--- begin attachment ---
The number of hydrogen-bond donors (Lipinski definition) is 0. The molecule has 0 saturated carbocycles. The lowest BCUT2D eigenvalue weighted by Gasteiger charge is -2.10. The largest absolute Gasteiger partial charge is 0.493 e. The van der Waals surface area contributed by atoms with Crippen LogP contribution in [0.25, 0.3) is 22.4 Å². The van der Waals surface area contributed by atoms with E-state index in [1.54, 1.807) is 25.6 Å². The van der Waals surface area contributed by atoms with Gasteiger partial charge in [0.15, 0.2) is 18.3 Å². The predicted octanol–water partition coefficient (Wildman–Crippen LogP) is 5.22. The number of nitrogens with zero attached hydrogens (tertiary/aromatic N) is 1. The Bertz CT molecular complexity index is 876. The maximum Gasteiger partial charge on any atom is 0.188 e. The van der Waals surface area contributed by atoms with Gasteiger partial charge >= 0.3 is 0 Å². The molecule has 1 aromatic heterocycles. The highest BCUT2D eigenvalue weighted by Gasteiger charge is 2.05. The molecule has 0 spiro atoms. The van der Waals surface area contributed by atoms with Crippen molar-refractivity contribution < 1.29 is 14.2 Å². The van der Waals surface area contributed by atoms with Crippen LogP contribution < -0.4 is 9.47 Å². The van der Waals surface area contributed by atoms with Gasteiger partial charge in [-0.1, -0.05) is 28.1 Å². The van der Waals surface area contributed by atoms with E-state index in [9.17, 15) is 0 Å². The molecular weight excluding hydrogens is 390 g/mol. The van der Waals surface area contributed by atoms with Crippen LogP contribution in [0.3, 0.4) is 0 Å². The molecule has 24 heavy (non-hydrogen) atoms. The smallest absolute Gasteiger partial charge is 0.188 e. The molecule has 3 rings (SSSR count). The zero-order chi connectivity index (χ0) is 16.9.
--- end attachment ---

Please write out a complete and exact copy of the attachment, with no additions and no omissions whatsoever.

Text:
The number of hydrogen-bond donors (Lipinski definition) is 0. The molecule has 0 saturated carbocycles. The lowest BCUT2D eigenvalue weighted by Gasteiger charge is -2.10. The largest absolute Gasteiger partial charge is 0.493 e. The van der Waals surface area contributed by atoms with Crippen LogP contribution in [0.25, 0.3) is 22.4 Å². The van der Waals surface area contributed by atoms with E-state index in [1.54, 1.807) is 25.6 Å². The van der Waals surface area contributed by atoms with Gasteiger partial charge in [0.15, 0.2) is 18.3 Å². The predicted octanol–water partition coefficient (Wildman–Crippen LogP) is 5.22. The number of nitrogens with zero attached hydrogens (tertiary/aromatic N) is 1. The Bertz CT molecular complexity index is 876. The maximum Gasteiger partial charge on any atom is 0.188 e. The van der Waals surface area contributed by atoms with Gasteiger partial charge >= 0.3 is 0 Å². The molecule has 1 aromatic heterocycles. The highest BCUT2D eigenvalue weighted by Gasteiger charge is 2.05. The molecule has 0 spiro atoms. The van der Waals surface area contributed by atoms with Crippen molar-refractivity contribution < 1.29 is 14.2 Å². The van der Waals surface area contributed by atoms with Crippen LogP contribution < -0.4 is 9.47 Å². The van der Waals surface area contributed by atoms with Gasteiger partial charge in [-0.1, -0.05) is 28.1 Å². The van der Waals surface area contributed by atoms with E-state index in [9.17, 15) is 0 Å². The molecular weight excluding hydrogens is 390 g/mol. The van der Waals surface area contributed by atoms with Crippen LogP contribution in [0.3, 0.4) is 0 Å². The molecule has 24 heavy (non-hydrogen) atoms. The smallest absolute Gasteiger partial charge is 0.188 e. The molecule has 3 rings (SSSR count). The zero-order chi connectivity index (χ0) is 16.9.